Fred MacPherson reveals his literary tastes...

Spector have always had a literary flair.

It's there in the band's lyrics for a start - check out the subtle evocation of austerity-era ennui in 'All The Sad Young Men' or even the complex characterisation in 'Bad Boyfriend'.

New album 'Moth Boys' will be released on August 21st, and - with the band already peppering their live shows with new material - it promises to be something worth checking out.

With that in mind, Clash invited Spector frontman Fred MacPherson to take part in Their Library. Offering up a series of literary observations, it's a wry and intriguing read in its own right.

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What is your favourite book and why?
That's a tough question. I probably wouldn't be able to tell you my favourite book, album or film but I always have top fives. Off the top of my head I guess I really like The Unbearable Lightness Of Being, The Fountainhead and Borges' Labyrinths. The last book I read that completely floored me was Moby Dick. That's got to be up there. Second only to that other great American epic: Scar Tissue by Anthony Kiedis.

What other authors do you like?
I really like horror. Current 93's music led me on to Thomas Ligoti (who True Detective ripped off a lot in the writing of Matthew McConaughey's character) which in turn led me to HP Lovecraft and then Arthur Machen. Growing up, Billy Childish was the first writer that really absorbed me and more recently I like Camus, Kurt Vonnegut, Evelyn Waugh. I spent a lot of my early twenties reading Ayn Rand but though I loved the storylines I'm not really a big fan of her politics - so I slightly regret the six or seven months I spent on Atlas Shrugged.

What draws you to certain books?
I really trust the recommendations of people I love and respect. At least half of what I read comes from people saying "you have to read this" and I'm like ok, I trust your judgement so I will. If I hate it I won't take their next recommendation on board.

Have you ever discovered a real lost classic? What is it and why?
I doubt it. Most of the stuff I read is available at Waterstone's so probably not. I was sent a .pdf of a book called The Christ At Chartres by Denis Saurat which really moved me. People should read more stuff that's out of print.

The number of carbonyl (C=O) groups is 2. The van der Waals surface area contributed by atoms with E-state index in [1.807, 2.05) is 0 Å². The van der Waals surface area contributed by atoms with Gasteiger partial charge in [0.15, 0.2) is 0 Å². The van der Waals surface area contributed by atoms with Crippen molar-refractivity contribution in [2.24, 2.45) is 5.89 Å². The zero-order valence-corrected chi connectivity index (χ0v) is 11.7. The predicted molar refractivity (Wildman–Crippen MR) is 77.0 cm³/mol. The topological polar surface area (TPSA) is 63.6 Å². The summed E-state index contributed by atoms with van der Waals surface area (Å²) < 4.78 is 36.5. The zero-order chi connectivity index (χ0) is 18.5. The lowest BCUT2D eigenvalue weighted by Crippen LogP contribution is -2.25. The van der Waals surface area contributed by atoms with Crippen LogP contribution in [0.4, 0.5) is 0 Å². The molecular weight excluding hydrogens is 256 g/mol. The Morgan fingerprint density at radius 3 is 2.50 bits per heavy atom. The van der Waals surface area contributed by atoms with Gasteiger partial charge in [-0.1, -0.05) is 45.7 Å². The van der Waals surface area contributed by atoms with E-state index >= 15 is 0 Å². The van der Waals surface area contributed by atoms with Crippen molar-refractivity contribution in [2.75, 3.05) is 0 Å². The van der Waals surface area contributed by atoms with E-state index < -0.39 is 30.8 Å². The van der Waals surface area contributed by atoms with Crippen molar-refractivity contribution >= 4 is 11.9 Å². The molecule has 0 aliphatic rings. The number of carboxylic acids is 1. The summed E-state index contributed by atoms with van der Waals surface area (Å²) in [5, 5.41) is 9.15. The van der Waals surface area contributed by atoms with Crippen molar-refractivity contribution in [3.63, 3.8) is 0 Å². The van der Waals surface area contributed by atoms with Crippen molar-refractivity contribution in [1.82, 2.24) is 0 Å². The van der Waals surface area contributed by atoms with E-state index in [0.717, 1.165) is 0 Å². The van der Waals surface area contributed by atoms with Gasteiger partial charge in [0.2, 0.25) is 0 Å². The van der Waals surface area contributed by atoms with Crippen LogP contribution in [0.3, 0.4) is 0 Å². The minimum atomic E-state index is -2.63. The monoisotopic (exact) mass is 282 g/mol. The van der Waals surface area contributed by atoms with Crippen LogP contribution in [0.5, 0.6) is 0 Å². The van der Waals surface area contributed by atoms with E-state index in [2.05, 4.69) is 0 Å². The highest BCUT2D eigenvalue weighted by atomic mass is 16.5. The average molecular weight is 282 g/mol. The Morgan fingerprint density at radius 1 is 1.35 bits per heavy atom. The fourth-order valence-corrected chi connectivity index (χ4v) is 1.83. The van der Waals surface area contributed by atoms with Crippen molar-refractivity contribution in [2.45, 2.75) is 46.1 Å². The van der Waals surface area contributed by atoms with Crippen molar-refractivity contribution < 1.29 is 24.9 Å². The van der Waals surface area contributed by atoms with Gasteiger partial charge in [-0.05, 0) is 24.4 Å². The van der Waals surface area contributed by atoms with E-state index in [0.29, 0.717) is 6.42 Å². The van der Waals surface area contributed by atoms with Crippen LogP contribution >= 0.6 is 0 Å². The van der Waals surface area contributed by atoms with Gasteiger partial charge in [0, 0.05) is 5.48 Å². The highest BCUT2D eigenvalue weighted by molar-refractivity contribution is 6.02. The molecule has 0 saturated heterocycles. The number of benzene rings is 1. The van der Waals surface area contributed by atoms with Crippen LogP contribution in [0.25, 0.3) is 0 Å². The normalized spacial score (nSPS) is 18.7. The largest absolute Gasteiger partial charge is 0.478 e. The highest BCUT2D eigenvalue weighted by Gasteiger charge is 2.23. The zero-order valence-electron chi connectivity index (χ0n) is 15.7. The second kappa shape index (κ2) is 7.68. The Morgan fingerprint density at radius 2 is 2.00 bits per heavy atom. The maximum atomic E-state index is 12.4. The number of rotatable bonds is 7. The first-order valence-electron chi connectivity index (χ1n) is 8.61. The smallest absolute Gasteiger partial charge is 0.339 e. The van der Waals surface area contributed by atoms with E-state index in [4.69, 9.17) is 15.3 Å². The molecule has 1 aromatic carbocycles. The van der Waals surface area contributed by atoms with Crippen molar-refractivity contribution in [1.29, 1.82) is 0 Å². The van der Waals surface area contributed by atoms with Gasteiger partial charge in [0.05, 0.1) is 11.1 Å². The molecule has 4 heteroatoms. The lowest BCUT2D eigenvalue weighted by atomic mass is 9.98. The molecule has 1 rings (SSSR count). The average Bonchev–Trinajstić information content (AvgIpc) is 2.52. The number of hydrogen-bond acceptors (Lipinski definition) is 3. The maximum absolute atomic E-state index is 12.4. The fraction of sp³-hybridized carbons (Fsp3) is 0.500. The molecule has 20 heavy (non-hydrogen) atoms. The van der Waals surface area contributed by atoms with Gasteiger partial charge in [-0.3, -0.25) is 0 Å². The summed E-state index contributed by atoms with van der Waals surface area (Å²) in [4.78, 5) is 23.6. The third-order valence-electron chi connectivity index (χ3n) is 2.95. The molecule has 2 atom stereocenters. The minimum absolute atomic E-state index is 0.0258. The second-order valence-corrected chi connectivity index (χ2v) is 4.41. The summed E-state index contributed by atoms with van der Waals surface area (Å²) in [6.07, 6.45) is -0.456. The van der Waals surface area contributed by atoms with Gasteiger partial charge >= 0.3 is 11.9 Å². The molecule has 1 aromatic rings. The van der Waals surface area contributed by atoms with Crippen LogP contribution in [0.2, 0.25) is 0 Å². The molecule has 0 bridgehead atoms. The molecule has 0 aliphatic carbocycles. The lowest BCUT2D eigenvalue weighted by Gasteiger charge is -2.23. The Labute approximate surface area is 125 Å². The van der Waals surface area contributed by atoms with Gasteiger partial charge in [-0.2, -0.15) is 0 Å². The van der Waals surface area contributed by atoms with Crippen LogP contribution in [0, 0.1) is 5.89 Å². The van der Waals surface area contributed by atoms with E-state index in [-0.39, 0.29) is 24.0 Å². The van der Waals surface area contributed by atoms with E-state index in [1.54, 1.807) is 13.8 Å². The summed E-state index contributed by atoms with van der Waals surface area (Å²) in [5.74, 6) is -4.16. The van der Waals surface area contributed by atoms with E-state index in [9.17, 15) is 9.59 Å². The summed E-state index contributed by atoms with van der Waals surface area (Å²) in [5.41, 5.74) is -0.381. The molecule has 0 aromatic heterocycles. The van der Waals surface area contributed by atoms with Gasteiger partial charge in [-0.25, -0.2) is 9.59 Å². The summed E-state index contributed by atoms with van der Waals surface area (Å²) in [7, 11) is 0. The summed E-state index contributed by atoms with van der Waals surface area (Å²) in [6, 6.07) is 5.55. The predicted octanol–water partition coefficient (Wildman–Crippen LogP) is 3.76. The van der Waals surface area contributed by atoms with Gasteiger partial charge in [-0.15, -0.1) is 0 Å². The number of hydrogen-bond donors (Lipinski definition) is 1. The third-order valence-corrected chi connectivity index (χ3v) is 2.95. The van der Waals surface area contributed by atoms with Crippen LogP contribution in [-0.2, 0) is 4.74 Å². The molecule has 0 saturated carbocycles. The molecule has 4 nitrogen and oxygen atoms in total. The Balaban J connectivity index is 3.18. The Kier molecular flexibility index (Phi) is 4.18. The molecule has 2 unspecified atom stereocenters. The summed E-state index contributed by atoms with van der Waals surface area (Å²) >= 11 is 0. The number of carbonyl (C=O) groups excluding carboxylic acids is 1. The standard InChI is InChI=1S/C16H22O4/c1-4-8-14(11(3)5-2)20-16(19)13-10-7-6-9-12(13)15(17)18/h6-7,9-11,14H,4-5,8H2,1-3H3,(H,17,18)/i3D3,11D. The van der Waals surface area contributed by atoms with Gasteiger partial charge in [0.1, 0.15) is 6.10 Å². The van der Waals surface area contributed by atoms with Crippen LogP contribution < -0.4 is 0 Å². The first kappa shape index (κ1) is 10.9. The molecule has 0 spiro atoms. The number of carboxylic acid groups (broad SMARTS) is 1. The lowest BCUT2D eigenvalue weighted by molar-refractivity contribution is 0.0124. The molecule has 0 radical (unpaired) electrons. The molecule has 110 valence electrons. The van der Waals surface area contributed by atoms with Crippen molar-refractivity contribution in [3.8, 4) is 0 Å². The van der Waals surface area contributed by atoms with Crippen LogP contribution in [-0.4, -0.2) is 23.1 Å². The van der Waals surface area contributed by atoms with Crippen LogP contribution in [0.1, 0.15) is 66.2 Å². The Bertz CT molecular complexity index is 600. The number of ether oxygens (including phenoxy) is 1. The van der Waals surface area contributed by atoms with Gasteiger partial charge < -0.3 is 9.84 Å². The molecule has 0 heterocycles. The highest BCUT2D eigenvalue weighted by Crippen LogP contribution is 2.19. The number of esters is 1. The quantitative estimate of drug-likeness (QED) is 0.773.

Do your literary influences have a direct impact on your songwriting?
Not consciously no. I wouldn't necessarily say I have 'literary influences' any more than I have computer game influences. In the same way I don't necessarily know what bands or artists have influenced a song until I listen back a year later and see it.

What are you reading at the moment?
I just read Kierkegaard's The Sickness Unto Death and now I'm reading a 'How To Read Kierkegaard' book I bought off Amazon... half way through lol. That kind of makes me feel stupid but it's helped me understand him a lot more. I'm going to read Fear And Trembling next. Although he can be pretty heavy going he also has an amazing way with one-liners which is something I love.

What is the first book you remember reading as a child?
Something by Roald Dahl or maybe Narnia. I loved the religious overtones of Narnia as a child. Like everyone I started with The Lion, The Witch And The Wardrobe but I think Magician's Nephew was my favourite. It got me into biblical imagery before the Bible, tbh.

Did you make good use of your library card as a child / teenager?
No I only used my library card as a teenager to get in the school library to check my band's MySpace and listen to Larrikin Love.

Have you ever found a book that you simply couldn't finish?
I started The Rise And Fall Of The Third Reich a couple of times when I was younger and just got intimidated by the thickness. I tell myself I'll read it next year most years. I find the best time to start a long book is January 1st because you're generally at your most focussed (or at least hopeful) at the beginning of the year.

Would you ever re-read the same book?
Absolutely. Right now I feel like I'm trying to catch up because I didn't read at all for about three years in my late teens but there's a lot of books I'd love to go back to in the future.

Have you ever identified with a character in a book? Which one and why?
Machiavelli's The Prince? Joke. I'm not sure. I remember at school when loads of my friends got into The Catcher In The Rye and I thought Haulden Caulfield was a real prick. I read Casanova's diaries and really liked his attitude. Not so much the sexual conquests but his absolute dedication to adventure. That said I barely leave Zone 1 most weeks so I can't say we're all that similar.

Do you read one book at a time or more than one?
I feel like I can do that if one's fiction and the other's a biography or history or whatever but I always mix up storylines if I try and read more than one novel at a time. I'm always impressed by my mum who can have loads of books on the go at the same time and doesn't find it a problem.

Is there an author / poet you would like to collaborate with?
We've actually done something for the artwork of our new album with the poet Sam Riviere which I'm really excited about. He has a couple of collections out on Faber and Faber which are just amazing. I spent a year deciding whether to email him or not because I didn't think he'd necessarily be into the idea, but he's written something great for us. It's an honour.

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'Moth Boys' is due to be released on August 21st.

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